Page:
stating the general rule that statements compiled from voluminous records according to a practicable and accurate method are admissible on the testimony of a supervising agentSummary of this case from United States v. Soulard
March 17, 1941.
Appeal from the District Court of the United States for the Southern District of New York.
George T. Mortimer was convicted of using and conspiring to use the mails to defraud, and he appeals.
Walter Brower and Bernard Tompkins, Sp. Assts. to Atty. Gen., for the United States.
Theodore Kiendl, of New York City (John T. Dooling and Earl E. Keyes, both of New York City, on the brief), for appellant.
Before L. HAND, AUGUSTUS N. HAND, and CLARK, Circuit Judges.
In 1935, appellant, George T. Mortimer, was indicted with five other persons, all officers of the New York Title and Mortgage Company in 1930, '31, and '32, for using the mails to defraud and for conspiring to do so. 18 U.S.C.A. §§ 338, 88. Of this group, Cyril H. Burdett, a vice-president of the company, died during the course of the trial; Joseph C. Shields, a vice-president, was acquitted; Harry H. Kahler, chairman of the board of directors, pleaded guilty; and H.P. Williams, chairman of the executive committee, Mortimer, the president, and H.F. Breitwieser, a vice-president, were convicted on various substantive counts, while Williams and Mortimer were also convicted on the conspiracy count. Mortimer alone appeals from the conviction and the resulting judgment of imprisonment and fine.
The fraudulent acts and the conspiracy charged against these defendants were allegedly in pursuance of the New York Title and Mortgage Company's business, which was the lending of money on the security of metropolitan mortgages and the sale to the public of mortgages or of certificates of participation therein. In substance, the fraud consisted of selling the company's guaranteed mortgages and participation certificates on the basis of the high degree of security they had, at a time — during 1931-32 — when the value of much of the security was inadequate to protect the loans, and the condition of the guaranteeing company was precarious. On March 14, 1933, the New York Superintendent of Insurance prohibited further sale of securities; on August 4, 1933, he took over the company for rehabilitation. The exact amount of the losses sustained by the company's clients does not appear. Admittedly they were very substantial.
The evidence clearly shows that an offense was committed. The company was active in its sales campaign during 1931-32 to the point of aggressiveness. It resorted to newspaper advertising, circular letters, and pamphlets, and employed a large staff of agents, none of whom, however, seem to have been acquainted with the condition of the company or the actual value of the mortgages. The one characteristic of the company's mortgages and certificates which it consistently and almost exclusively sought to call to the attention of prospective investors was their inherent and superlative security. It emphasized that "every dollar is secured by a first lien on improved real estate worth more than one and one-half times the amount of the mortgage." It promised that this margin of collateral and "the bond of a responsible borrower protect you against the possibility of loss," and that its own guarantee of them insured "safety of principal and an unfailing income." In an outburst of unrestrained confidence, it characterized its investments as "safe for great insurance companies," "legal investments," "depression-proof," "like certified checks," "Secure as the Bedrock of New York."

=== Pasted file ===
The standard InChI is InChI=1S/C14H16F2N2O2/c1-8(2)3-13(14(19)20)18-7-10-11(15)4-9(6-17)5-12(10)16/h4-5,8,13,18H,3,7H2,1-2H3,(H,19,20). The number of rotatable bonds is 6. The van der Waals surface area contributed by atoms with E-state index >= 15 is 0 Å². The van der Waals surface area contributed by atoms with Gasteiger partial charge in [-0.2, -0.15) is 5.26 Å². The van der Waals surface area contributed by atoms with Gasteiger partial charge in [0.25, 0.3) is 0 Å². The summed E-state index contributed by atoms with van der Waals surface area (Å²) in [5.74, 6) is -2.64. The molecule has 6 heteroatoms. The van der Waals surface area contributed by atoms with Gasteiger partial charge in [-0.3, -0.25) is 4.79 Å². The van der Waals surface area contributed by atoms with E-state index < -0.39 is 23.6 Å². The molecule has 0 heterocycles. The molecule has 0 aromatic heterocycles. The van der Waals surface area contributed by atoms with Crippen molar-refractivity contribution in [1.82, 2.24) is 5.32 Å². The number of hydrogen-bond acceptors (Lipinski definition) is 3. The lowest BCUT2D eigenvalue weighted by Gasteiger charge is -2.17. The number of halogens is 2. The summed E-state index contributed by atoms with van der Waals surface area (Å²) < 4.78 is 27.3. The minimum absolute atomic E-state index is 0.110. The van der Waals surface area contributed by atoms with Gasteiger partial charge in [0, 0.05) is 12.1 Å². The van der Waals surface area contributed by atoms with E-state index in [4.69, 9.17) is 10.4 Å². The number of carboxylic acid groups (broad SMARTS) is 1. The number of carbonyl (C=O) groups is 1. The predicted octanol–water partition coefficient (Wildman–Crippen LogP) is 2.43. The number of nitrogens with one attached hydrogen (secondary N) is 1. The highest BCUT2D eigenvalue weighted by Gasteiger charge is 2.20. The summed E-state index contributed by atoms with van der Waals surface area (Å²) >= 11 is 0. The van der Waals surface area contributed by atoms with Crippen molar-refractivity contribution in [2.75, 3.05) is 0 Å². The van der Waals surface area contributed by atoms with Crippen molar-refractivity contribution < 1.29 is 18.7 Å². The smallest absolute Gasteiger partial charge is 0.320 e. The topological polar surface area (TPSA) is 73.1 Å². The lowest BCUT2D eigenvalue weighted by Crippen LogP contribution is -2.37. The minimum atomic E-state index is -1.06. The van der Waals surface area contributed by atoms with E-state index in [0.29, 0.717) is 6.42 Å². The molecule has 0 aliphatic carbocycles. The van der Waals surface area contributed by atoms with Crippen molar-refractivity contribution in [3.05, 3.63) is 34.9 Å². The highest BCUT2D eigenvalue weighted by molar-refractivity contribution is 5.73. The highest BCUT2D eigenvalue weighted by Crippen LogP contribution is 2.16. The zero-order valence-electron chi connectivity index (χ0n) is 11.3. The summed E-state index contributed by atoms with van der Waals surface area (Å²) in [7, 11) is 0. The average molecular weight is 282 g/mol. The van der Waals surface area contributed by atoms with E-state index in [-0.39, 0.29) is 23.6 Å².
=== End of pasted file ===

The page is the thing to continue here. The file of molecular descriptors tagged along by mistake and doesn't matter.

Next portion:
But these assurances were quite false. The amounts at which many of the properties were appraised were shown to have been deduced from, rather than determinative of, the amounts of the mortgages; and the appraisals were far above any reasonable evaluation of the properties at that time. Several of the so-called "responsible borrowers" were judgment-proof employees of the company itself. At least as early as February, 1932, in appellant's own words, the condition of the company-guarantor was "alarming." Far from being depression-proof, the security of these investments probably became questionable about the summer of 1931, as a result of the precipitous decline of real property values in June. It seems that during the fall of 1931 the company invoked a clause allowing it to delay payments against several holders of matured certificates, and that unpaid calls, foreclosures, and defaults on interest payments and taxes progressively increased from that time. Obviously properties on which there had been defaults could not serve as collateral adequate for legal investments. The steady decline in the amount of the company's cash and other liquid assets had then begun, and it was increasing the amount of its non-liquid assets pledged for loans. All this was made abundantly clear by a series of treasurer's reports during April and May, 1932; but the customary practices continued as long as appellant was president, indeed until his successor, about a month after his resignation on November 30, 1932, ordered that the sale of certificates cease.